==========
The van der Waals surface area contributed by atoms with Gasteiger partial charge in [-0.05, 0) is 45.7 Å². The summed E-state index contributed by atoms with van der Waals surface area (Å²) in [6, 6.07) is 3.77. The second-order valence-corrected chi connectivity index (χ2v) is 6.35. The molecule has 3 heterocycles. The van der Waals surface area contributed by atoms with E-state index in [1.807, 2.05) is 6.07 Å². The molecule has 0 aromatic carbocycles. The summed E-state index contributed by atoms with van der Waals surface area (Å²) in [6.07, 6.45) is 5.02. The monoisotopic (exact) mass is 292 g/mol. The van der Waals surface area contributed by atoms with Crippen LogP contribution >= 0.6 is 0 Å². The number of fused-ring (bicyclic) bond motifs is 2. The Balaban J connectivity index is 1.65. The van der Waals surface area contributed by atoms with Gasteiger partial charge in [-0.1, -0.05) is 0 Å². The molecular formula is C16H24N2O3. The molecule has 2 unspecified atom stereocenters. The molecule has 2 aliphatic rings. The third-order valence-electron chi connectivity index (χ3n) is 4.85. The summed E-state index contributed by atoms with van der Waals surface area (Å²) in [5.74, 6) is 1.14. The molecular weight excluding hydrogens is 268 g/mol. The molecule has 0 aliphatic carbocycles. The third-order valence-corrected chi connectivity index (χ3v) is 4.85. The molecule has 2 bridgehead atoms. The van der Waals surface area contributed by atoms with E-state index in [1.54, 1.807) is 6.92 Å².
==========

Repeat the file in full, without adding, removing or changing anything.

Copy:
The van der Waals surface area contributed by atoms with Gasteiger partial charge in [-0.05, 0) is 45.7 Å². The summed E-state index contributed by atoms with van der Waals surface area (Å²) in [6, 6.07) is 3.77. The second-order valence-corrected chi connectivity index (χ2v) is 6.35. The molecule has 3 heterocycles. The van der Waals surface area contributed by atoms with E-state index in [1.807, 2.05) is 6.07 Å². The molecule has 0 aromatic carbocycles. The summed E-state index contributed by atoms with van der Waals surface area (Å²) in [6.07, 6.45) is 5.02. The monoisotopic (exact) mass is 292 g/mol. The van der Waals surface area contributed by atoms with Crippen LogP contribution >= 0.6 is 0 Å². The number of fused-ring (bicyclic) bond motifs is 2. The Balaban J connectivity index is 1.65. The van der Waals surface area contributed by atoms with Gasteiger partial charge in [-0.1, -0.05) is 0 Å². The molecular formula is C16H24N2O3. The molecule has 2 unspecified atom stereocenters. The molecule has 2 aliphatic rings. The third-order valence-electron chi connectivity index (χ3n) is 4.85. The summed E-state index contributed by atoms with van der Waals surface area (Å²) in [5.74, 6) is 1.14. The molecular weight excluding hydrogens is 268 g/mol. The molecule has 0 aliphatic carbocycles. The third-order valence-corrected chi connectivity index (χ3v) is 4.85. The molecule has 2 bridgehead atoms. The van der Waals surface area contributed by atoms with E-state index in [1.54, 1.807) is 6.92 Å².